Results and Discussion

LFX microspheres were successfully prepared by emulsion solvent evaporation method using EC and EL100 alone and in combination. Particle size for all formulations was satisfactory. The mean particle size ranged from 50±0.051 (F1) to 555±0.11 μm (F10, Table 3). It was observed that with increase of polymer concentration particle size also increased due to viscous nature of polymers, which aided in particle consolidation. Drug content ranged from 79.7 % for F1 to 90.8 % for F10. Drug entrapment ranged from 79 % for F1 to 90 % for F10 (Table 3). Highest entrapment efficiency and drug content was obtained with drug:polymer ratio 1:16. As the EC/ EL100 concentration increased, drug content and encapsulation efficiency also increased.

Formulations Particle size
(µm, mean±SD)
Drug content
(%, mean±SD)
Encapsulation efficiency
(%, mean±SD)

Table 3: Physical properties of LFX microspheres

Micrometric properties of all formulated microspheres are presented in Table 4. It was observed that as the EC/EL100 ratio increased, bulk and tapped densities decreased for all formulations except F2 and F4 concluding that microspheres had dissimilar shapes[29]. Microsphers showed good flow characteristics with Hausner ratio less than 1.20 and compressibility index less than 16. Angle of repose was found to be below 30o suggesting the free-flowing nature of the microspheres.

Formulations Bulk density (g/cm3) Tapped density (g/cm3) Carr’s index Hausner Ratio Flow rate (g/sec) Angle of repose (o)
F1 0.22±0.011 0.28±0.01 12.8±0.1 1.20±0.01 0.076±0.01 23.0±0.84
F2 0.30±0.015 0.33±0.01 11.8±0.5 1.13±0.05 0.065±0.05 22.3±0.051
F3 0.138±0.001 0.177±0.05 15.6±0.5 1.20±0.05 0.053±0.01 20.4±0.091
F4 0.248±0.001 0.275±0.01 9.76±0.05 1.1±0.011 0.075±0.02 24.7±0.01
F5 0.127±0.005 0.134±0.03 5.3±0.158 1.05±0.05 0.064±0.01 23.2±0.05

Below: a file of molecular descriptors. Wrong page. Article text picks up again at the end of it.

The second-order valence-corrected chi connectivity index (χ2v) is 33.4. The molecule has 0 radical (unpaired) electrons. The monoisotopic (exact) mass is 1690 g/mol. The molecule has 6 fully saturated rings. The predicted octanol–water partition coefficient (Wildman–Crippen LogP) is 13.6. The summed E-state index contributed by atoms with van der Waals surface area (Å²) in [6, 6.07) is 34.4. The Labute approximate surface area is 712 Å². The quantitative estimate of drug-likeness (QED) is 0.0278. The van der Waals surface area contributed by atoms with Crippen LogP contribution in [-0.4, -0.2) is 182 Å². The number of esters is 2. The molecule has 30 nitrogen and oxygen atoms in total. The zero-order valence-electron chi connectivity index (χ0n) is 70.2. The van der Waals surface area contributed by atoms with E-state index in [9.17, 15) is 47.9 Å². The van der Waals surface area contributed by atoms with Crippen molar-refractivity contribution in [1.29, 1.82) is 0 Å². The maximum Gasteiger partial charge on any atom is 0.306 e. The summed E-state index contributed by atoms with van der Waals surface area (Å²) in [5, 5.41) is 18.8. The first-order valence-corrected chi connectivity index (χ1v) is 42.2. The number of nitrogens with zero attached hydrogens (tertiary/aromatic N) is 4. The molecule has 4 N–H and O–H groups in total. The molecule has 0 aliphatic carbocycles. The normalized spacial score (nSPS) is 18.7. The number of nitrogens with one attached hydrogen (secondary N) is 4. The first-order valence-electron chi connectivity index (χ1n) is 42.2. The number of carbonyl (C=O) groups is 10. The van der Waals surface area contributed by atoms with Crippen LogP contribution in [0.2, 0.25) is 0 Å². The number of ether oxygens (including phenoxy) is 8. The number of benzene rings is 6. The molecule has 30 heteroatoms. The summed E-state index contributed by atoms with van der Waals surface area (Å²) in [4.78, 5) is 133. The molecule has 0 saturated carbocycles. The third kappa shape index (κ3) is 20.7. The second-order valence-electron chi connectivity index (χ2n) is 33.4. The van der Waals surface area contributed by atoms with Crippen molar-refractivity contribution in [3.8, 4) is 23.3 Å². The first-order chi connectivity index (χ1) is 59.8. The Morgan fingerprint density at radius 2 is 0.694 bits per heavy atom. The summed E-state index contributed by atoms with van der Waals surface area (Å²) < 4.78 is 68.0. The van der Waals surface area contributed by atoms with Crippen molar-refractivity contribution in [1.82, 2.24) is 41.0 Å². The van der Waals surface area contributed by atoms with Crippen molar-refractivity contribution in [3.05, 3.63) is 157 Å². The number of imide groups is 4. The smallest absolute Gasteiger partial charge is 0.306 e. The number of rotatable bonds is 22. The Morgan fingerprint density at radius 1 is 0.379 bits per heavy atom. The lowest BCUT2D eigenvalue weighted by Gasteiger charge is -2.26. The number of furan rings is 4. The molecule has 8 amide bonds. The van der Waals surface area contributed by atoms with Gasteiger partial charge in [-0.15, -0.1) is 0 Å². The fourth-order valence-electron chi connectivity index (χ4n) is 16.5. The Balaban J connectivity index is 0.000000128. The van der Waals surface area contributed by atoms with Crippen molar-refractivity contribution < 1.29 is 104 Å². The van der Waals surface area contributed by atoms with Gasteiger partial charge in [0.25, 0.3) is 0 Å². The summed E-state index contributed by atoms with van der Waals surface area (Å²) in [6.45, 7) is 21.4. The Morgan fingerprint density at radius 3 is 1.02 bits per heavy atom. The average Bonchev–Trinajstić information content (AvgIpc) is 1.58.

F6 0.15±0.01 0.158±0.02 11.26±0.2 1.14±0.01 0.079±0.03 20.5±0.09
F7 0.125±0.025 0.153±0.03 16.73±0.2 1.17±0.01 0.078±0.01 25.9±0.01
F8 0.084±0.003 0.088±0.05 6.75±0.02 1.08±0.01 0.098±0.02 25.06±0.04
F9 0.067±0.001 0.094±0.02 17.2±0.2 1.4±0.02 0.99±0.005 28.8±0.01
F10 0.137±0.001 0.164±0.01 16.6±0.15 1.17±0.01 0.978±0.01 29±0.006

Table 4: Micromeritic properties of LFX microparticles

SEM revealed that most of LFX-loaded microspheres were spherical in shape (figs. 1A and B) but some have dents and shrinkage due to collapse of walls of microspheres as evident from fig. 1C. Moreover figs. 1A and B illustrated that there were no drug residues on the surface of microparticles indicating uniform distribution of drug on walls of microspheres.


Figure 1: SEM photomicrographs of formulations F3, F4 and F6
SEM images of (A) formulation F4, (B) formulation F3 and (C) formulation F6

The study disclosed that the stirring speed 850 rpm was the most favourable in the formation of suitable LFX microparticles. Keeping the stirring speed above 850 rpm resulted in emulsion breaking and formation of small sized particles while lower speed resulted in large sized particles formation. As a result, mean particle size of microspheres increased. The desired spherical microspheres were obtained at speed ranging from 700-850 rpm[30].